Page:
Class ideology also played a large role in the work of the Furies. In many progressive movements during this time, movements prioritized the rights of middle-class people over that of lower-class people, just as they did in everyday life. Lesbian-feminists were not immune to this lack of class-consciousness. For example, Sharon Deevey wrote, “About a year ago I joined a Lesbian collective that lived together one painful week and broke up, largely because several of us had not dealt with our class privilege.”1 In their periodicals, the Furies explore class consciousness, privilege, and the importance of working class inclusion in lesbian-feminist movements.
For the Furies, class is a real and concrete aspect of American society. Class gives wealthy groups privileges, while it also works as a tool of the privileged for othering economically disadvantaged groups. Part of the reason why class is such an important aspect in the Furies collective is that, for them, capitalism is an institution of male-dominated society. Classism is also a device used to pit women against each-other rather than against men by “[keeping] women down and divided through middle class women’s behavior towards lower class women.”2 In order to work together cohesively and end oppression, the Furies believed that women needed to come together in spite of class differences. In order to do so, middle-class women needed to adjust their negative behavior towards working-class women.
Class differences have had a history of dividing not just women in everyday life, but women in collectives as well. These class differences are characterized by different definitions of what it means to be part of a collective.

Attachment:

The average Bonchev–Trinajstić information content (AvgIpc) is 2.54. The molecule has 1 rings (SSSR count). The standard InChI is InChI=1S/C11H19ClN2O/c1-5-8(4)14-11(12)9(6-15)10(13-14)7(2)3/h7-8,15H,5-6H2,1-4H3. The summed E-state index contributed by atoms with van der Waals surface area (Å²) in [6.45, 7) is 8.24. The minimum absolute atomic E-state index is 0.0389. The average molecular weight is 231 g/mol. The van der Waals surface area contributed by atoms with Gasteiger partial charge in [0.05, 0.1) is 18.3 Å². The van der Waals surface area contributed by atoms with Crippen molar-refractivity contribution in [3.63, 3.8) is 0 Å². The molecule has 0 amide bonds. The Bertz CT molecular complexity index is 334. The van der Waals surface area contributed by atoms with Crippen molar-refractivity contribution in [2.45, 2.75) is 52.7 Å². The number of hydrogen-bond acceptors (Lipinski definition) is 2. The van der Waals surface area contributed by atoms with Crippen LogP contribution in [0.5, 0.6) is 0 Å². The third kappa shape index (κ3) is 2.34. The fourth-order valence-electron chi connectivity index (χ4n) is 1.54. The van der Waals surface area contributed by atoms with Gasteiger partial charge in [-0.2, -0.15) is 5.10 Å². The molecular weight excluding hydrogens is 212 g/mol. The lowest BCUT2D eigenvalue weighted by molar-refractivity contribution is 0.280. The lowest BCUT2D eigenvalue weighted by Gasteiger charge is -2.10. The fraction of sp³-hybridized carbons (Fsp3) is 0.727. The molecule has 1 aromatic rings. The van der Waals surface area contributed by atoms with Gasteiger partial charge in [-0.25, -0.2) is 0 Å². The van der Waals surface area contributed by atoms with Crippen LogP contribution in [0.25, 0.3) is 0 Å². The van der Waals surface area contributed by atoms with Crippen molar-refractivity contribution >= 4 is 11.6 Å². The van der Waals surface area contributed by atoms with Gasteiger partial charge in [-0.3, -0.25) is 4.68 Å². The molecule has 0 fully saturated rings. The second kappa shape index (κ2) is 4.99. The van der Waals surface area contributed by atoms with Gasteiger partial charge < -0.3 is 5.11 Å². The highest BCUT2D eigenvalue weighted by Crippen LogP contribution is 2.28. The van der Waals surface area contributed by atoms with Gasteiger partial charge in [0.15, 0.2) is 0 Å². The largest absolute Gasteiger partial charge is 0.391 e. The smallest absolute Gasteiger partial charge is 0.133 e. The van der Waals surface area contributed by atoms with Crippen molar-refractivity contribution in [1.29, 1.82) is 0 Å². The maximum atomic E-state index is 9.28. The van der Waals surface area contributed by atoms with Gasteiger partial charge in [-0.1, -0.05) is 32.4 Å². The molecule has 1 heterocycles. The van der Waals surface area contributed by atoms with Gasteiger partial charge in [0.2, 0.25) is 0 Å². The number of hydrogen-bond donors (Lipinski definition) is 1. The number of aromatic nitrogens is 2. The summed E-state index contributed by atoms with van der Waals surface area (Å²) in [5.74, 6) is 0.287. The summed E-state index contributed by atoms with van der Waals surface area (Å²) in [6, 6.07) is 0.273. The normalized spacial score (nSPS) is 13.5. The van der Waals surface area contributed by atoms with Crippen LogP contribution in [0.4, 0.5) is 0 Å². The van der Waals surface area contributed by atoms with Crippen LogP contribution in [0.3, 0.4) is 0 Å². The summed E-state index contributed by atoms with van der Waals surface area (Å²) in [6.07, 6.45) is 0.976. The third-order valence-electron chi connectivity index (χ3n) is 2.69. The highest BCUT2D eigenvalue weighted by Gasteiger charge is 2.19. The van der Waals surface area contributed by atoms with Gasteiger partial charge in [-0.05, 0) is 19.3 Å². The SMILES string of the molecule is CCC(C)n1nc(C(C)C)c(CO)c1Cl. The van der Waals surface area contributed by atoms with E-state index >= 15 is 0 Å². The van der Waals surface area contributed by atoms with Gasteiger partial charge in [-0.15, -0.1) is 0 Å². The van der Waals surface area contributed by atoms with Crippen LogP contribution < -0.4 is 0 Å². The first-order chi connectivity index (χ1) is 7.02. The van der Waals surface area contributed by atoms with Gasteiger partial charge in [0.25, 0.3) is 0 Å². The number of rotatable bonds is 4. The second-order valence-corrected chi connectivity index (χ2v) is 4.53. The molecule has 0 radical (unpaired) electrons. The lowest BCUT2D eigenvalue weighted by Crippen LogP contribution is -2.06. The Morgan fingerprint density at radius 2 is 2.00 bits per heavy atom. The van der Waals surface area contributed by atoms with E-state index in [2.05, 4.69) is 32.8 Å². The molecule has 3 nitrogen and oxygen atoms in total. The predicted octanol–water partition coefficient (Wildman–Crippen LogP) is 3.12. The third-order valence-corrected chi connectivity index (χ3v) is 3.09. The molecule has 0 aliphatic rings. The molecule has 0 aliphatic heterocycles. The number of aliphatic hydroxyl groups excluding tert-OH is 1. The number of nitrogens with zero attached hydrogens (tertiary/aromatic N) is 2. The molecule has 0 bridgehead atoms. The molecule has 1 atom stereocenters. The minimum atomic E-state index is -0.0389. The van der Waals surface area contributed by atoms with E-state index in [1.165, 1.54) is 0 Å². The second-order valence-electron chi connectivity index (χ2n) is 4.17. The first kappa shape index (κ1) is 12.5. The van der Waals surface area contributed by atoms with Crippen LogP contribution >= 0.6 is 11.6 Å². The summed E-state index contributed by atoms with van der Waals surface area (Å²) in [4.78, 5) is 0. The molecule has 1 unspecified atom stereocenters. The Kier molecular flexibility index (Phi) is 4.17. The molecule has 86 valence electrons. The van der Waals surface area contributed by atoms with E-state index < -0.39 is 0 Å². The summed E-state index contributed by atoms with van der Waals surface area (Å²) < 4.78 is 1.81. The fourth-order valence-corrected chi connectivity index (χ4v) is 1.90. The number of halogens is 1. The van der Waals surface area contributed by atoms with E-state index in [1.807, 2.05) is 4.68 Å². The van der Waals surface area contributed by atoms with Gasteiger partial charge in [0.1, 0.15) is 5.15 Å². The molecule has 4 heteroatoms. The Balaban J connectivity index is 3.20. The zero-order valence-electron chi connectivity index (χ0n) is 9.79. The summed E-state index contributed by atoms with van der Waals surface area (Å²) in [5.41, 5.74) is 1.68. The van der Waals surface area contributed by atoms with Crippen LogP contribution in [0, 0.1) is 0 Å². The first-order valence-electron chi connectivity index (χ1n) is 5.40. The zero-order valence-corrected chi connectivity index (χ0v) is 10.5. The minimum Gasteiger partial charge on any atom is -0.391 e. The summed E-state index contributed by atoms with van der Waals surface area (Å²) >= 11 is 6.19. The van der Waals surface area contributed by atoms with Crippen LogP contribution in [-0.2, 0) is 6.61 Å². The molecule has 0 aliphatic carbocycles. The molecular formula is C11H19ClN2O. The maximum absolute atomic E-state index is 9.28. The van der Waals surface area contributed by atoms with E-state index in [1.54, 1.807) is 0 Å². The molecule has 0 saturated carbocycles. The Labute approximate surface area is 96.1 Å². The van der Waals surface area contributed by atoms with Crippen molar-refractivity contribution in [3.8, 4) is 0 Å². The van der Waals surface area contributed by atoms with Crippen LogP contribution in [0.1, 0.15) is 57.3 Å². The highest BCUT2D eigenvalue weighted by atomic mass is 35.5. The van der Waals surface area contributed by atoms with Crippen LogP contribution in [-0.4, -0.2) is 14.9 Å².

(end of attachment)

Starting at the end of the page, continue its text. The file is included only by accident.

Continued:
I never really had to deal with my middle classness until I moved into another collective where there were a number of lower class women with fairly high class consciousness. From my point of view, being revolutionary meant sharing everything you had, and living without whatever you didn’t need (among other things). From their point of view it meant (among other things) giving up class privilege.3
Here, Berson reveals how a lack of class consciousness affected her understanding of her working-class peers. While she had the privilege of giving up her material possessions as a middle-class person who had never truly experienced poverty, lower class women expected her to give up her higher social position. Another Furies member, who grew up poor but managed to elevate her social position by attending university, reflected that it is important to question one’s own “middle-class attitudes and ways of behaving” rather than dismissing class as a social institution of no real consequence.4 Through class consciousness, collectives can better interact within their own group and outside of their group; they can also understand the value of inclusion of women from both working- and middle-classes.